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Remove profit motive from U.S. health care system

By Philip Caper, M.D., and Julie Pease, M.D.
Portland (Maine) Press Herald, Letters, Dec. 20, 2016

Maine AllCare has received many responses to the Dec. 5 Maine Voices column “Trump’s health care policy appears heavy on complexity, light on mercy.” One respondent correctly observed that not every industrialized country has a “single-payer” system.

This observation misses the forest for the trees. Indeed, many countries employ private insurance companies. But they are overwhelmingly nonprofit, heavily regulated public utilities.

Insurance companies process Medicare claims, but most of the time Medicare, not the insurance companies, underwrites the costs of care. There is a reason for this. Having a for-profit health insurance system sets the tone for behavior throughout the system.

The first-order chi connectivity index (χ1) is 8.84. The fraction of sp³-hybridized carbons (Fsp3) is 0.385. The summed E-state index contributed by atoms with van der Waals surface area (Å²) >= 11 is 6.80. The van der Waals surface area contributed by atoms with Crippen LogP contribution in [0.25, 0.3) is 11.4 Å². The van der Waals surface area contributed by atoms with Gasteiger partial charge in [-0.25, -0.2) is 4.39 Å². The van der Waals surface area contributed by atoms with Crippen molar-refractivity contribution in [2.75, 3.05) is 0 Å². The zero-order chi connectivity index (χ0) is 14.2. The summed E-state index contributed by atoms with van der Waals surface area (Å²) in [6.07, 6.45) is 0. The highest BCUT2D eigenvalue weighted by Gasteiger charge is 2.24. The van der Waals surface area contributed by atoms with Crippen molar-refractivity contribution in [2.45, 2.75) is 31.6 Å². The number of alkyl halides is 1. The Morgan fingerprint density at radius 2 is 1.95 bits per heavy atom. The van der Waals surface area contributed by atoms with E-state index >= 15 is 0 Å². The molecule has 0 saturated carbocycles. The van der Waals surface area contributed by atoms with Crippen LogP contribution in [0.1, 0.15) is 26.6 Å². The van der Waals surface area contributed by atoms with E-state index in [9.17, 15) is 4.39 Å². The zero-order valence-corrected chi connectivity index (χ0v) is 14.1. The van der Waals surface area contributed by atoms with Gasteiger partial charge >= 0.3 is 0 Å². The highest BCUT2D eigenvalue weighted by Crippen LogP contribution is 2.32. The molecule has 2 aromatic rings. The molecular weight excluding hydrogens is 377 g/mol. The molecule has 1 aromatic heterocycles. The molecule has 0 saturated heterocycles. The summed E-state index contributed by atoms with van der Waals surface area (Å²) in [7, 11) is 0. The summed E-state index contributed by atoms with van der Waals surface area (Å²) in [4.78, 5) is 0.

The United States is the only country in the world where for-profit insurance and other products and service companies are central to its health care system. It is also the only society where profiteering and wealth extraction from sick, frightened and essentially powerless patients by insurance, pharmaceutical, medical device and other corporate providers of health care products and services (some of them nominally nonprofit) are not only tolerated and permitted, but also often celebrated.

In other countries, the mission of the health care system is facilitating the delivery of health care. Instead, our for-profit system often erects financial and other barriers to care (insurance companies), or prices their products out of reach of most Americans (pharmaceutical, medical device companies and corporate service providers), all in the cause of maximizing profitability.

We offer access to the most profitable services to those able to pay for them, often without regard to their clinical necessity or merit, leading to well-documented over-treatment, sometimes with disastrous results.

In other wealthy countries, health care is a right, not a privilege to be purchased by those with the means to do so, and is considered a public service, not a way to get rich quick. This was the column’s central point, and one worth repeating over and over again.

Philip Caper, M.D., and Julie Pease, M.D., are members of the board of directors of Maine AllCare, www.maineallcare.org.

http://www.pressherald.com...